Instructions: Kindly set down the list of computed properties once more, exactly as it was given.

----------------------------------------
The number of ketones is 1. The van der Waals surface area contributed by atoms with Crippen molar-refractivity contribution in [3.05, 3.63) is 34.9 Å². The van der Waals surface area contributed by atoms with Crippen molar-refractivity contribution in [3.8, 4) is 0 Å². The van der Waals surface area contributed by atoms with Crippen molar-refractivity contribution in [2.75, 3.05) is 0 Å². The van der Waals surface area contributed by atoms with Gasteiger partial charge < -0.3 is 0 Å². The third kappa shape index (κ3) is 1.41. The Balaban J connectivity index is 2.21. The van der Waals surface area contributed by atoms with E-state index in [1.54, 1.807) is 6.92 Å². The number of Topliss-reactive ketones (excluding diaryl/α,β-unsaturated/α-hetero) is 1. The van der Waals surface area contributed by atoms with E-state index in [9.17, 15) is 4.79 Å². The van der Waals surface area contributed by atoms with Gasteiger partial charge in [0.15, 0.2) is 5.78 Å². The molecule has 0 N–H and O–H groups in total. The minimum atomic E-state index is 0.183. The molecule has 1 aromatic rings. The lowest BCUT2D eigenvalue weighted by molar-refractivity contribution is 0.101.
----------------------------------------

The number of ketones is 1. The van der Waals surface area contributed by atoms with Crippen molar-refractivity contribution in [3.05, 3.63) is 34.9 Å². The van der Waals surface area contributed by atoms with Crippen molar-refractivity contribution in [3.8, 4) is 0 Å². The van der Waals surface area contributed by atoms with Crippen molar-refractivity contribution in [2.75, 3.05) is 0 Å². The van der Waals surface area contributed by atoms with Gasteiger partial charge < -0.3 is 0 Å². The third kappa shape index (κ3) is 1.41. The Balaban J connectivity index is 2.21. The van der Waals surface area contributed by atoms with E-state index in [1.54, 1.807) is 6.92 Å². The number of Topliss-reactive ketones (excluding diaryl/α,β-unsaturated/α-hetero) is 1. The van der Waals surface area contributed by atoms with E-state index in [9.17, 15) is 4.79 Å². The van der Waals surface area contributed by atoms with Gasteiger partial charge in [0.15, 0.2) is 5.78 Å². The molecule has 0 N–H and O–H groups in total. The minimum atomic E-state index is 0.183. The molecule has 1 aromatic rings. The lowest BCUT2D eigenvalue weighted by molar-refractivity contribution is 0.101.